Tentative starts with ‚free jazz’ forms can be heard in „Folk Mond & Flower Dream“. A few years later the group fathomed it uncompromisingly as a quartet. Albert’s polyphonic performances on the trombone and his solo appearances came later on at his concert at the Munich summer Olympic games in 1972.
While Albert Mangelsdorff later coined the term ‘spontaneous composing’, the six compositions of this album from 1967 also live from the peculiarly arranged wind movements with two saxophones and trombones, without the use of piano or guitar. Instead there is just bass and drums, breathtakingly dynamic and melodious. Albert was never dogmatic in terms of certain instrumentations. He did not need the piano as harmonic leader. It just happened that when the band formed no pianist was around. Albert was a very liberal bandleader, giving as much as possible space to solo expressions of anybody. On the other hand he was a severe bandleader without being authoritarian. .
Albert Mangelsdorff Quintet in Antibes“Folk Mond & Flower Dream” was the third and last studio-LP of the quintet with this instrumentation, which at first carried on as a quartet without Günter Kronberg and then broke up in the Seventies.
“Folk Mond & Flower Dream” took off with somewhat of a delay. In the then most important magazine for the German jazz scene, the “Jazz-Podium”, the readers voted it ‘record of the year’ in 1969, Albert was made musician of the year, the world’s best trombonist, the quintet best ensemble and the other musicians received in the individual instrument category likewise first places. Heinz Sauer was given – an unjust – third place.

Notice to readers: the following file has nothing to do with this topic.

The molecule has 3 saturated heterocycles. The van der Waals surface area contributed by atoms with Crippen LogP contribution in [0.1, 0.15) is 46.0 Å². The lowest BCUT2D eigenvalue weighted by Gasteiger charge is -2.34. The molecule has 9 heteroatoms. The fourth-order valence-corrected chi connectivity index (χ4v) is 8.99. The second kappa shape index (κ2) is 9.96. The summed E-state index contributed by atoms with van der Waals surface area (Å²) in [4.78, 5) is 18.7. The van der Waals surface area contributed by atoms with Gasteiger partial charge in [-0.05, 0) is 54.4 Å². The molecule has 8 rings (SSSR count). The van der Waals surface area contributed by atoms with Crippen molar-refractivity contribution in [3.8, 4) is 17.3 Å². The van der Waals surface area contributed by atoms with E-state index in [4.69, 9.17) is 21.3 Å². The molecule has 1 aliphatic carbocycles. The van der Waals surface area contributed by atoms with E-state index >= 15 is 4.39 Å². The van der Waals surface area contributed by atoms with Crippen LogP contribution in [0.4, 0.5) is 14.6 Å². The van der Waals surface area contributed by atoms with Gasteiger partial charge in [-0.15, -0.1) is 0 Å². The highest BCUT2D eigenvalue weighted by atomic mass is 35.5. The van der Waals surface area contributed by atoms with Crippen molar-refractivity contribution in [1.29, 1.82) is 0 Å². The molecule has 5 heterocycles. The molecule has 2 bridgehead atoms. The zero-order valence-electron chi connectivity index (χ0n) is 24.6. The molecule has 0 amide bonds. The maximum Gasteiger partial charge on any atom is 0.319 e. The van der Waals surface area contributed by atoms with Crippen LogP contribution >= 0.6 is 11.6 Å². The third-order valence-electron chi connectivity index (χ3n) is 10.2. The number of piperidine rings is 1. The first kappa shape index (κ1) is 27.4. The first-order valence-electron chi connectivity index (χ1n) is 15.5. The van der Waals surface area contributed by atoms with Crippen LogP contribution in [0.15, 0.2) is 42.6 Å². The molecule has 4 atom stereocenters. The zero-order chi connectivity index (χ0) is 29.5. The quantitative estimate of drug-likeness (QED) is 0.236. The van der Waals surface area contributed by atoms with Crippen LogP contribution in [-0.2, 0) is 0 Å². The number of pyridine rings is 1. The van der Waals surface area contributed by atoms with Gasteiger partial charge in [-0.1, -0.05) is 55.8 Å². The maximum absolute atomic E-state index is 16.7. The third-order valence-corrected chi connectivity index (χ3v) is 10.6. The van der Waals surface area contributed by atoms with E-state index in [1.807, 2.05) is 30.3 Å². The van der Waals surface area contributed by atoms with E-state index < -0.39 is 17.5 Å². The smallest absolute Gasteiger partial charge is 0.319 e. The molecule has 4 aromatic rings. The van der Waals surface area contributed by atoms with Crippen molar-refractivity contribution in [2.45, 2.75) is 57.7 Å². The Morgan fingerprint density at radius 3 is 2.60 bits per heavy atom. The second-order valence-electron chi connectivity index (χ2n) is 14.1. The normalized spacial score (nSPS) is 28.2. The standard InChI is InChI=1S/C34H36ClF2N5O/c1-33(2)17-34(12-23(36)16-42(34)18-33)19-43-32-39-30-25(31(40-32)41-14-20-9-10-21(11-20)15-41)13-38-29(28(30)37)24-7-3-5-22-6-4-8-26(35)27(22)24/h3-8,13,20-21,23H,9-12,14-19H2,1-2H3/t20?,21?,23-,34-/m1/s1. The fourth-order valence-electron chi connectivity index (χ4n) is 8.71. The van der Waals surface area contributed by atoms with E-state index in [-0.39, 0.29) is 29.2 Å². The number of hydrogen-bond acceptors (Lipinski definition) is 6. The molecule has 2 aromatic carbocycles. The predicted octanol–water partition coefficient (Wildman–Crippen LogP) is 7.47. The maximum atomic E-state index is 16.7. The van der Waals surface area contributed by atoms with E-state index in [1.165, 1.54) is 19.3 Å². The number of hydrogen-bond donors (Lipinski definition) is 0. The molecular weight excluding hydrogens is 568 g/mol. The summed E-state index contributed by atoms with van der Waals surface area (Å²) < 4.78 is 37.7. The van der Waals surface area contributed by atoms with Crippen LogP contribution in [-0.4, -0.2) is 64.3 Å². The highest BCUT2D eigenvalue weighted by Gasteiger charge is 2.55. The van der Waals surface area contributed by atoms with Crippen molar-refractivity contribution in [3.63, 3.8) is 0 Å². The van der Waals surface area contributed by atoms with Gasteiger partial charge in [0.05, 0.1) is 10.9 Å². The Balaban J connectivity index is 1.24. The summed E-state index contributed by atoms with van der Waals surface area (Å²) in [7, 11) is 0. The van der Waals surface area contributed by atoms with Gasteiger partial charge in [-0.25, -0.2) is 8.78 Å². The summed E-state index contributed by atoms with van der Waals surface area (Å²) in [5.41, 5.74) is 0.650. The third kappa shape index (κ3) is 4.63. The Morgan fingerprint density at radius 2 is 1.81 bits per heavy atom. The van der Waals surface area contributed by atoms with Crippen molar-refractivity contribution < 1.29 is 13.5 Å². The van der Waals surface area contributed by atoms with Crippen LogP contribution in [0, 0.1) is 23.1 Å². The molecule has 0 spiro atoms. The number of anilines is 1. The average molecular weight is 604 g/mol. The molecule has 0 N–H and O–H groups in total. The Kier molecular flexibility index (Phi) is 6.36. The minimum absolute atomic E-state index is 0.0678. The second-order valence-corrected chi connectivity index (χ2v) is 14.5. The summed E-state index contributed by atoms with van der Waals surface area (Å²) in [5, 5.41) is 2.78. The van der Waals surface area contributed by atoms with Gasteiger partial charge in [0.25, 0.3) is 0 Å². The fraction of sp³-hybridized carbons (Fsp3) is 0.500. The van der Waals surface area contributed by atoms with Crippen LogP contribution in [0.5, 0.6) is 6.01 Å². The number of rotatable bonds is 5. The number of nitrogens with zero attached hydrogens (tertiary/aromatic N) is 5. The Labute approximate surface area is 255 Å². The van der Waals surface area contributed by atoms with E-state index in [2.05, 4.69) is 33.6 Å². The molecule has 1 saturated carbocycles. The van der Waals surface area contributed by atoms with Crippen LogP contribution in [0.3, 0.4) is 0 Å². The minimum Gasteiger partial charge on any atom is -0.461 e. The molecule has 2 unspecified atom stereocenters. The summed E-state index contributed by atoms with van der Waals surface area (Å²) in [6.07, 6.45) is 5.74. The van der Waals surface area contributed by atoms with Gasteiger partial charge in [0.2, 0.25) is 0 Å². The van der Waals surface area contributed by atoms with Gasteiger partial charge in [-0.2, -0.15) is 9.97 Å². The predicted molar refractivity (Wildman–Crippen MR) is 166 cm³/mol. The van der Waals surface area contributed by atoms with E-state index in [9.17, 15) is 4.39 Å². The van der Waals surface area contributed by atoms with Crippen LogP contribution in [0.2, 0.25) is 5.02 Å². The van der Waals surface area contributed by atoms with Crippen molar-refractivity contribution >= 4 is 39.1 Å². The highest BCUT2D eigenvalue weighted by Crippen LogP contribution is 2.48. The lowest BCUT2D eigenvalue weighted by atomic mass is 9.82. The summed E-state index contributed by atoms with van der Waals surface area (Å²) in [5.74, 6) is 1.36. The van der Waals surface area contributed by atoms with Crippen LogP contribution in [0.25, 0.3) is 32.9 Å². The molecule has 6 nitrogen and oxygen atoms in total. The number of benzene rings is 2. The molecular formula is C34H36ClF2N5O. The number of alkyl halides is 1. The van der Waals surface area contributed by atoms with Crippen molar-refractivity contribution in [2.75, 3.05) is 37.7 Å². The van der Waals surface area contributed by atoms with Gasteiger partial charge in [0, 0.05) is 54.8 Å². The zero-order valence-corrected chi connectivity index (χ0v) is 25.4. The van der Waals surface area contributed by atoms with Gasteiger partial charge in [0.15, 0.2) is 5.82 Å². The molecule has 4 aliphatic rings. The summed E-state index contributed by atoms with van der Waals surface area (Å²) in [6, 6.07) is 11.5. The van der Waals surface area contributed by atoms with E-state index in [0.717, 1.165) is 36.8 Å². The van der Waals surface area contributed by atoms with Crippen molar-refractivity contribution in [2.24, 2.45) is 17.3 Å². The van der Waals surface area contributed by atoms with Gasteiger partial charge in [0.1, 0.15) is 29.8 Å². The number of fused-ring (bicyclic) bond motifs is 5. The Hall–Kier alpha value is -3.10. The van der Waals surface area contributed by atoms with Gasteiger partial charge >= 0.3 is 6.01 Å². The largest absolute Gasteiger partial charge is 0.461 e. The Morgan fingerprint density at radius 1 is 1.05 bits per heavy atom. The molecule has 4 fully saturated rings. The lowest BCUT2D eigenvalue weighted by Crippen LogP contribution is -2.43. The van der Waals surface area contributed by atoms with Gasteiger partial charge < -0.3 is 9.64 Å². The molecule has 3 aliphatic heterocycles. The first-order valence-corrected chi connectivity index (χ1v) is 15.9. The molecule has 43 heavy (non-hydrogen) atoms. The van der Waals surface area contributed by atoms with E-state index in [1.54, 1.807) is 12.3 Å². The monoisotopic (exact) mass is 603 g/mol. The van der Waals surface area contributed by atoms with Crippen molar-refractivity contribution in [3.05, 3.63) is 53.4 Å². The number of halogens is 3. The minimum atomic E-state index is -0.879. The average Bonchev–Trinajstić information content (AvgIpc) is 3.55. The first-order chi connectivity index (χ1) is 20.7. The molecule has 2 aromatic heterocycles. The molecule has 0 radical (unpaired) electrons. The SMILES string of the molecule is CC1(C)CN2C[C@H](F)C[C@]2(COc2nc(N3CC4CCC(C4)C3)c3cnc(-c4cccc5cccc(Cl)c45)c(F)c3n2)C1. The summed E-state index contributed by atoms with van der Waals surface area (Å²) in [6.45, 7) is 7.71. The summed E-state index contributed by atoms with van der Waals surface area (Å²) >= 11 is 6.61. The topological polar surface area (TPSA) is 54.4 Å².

The six titles of this LP don’t reflect the references suggested in the album title. “Folk Mond & Flower Dream” shows nevertheless with what incredible power and energy the Albert Mangelsdorff Quintet managed to make this album a milestone of German jazz history in 1967 in only two recording days amidst both musically and politically turbulent and eventful times..
Albert Mangelsdorff Quintet on tour in the USAHorst Lippmann sold his label L+R Records, that had been originally distributed by the Frankfurt CBS, to Frankfurt Bellaphon in 1986. That was the time where the CD was beginning to replace the vinyl long-plays. The L+R records catalogue had at that point reached a rather sizeable volume and it was to be expected that Bellaphon would not immediately release all the tapes in CD-form. Suddenly “Folk Mond & Flower Dream” no longer appeared on any lists or in any catalogues. The album recorded in September 1967 was released in 1968, then distributed through CBS and then disappeared from the market. For about 25 years the album existed neither in vinyl form nor as a CD. Albert Mangelsdorff regretted this very much and eagerly yearned for a re-release.
After enquiring at Bellaphon it turned out that nobody could even remember the record and as well as that had neither relevant documentation nor material. It’s no wonder that such high prices are offered for unblemished vinyl pressings on the internet!
One of Horst Lippmann’s daughters, Sylvia Lippmann, was persuaded to fine-comb all shelves and cabinets in the existing studio of her father, who had died in 1997. In early 2007 the recordings were found.
In the meantime in May 2005 at the Jazzgass’ (jazz alley) in Frankfurt the Horst Lippmann Place had been inaugurated. That was filled with an intense load of memories brought by many companions and contemporaries of the jazz scene on that same day.
Among them was also Albert Mangelsdorff, who appeared for the last time in public, then. He died 25th July 2005.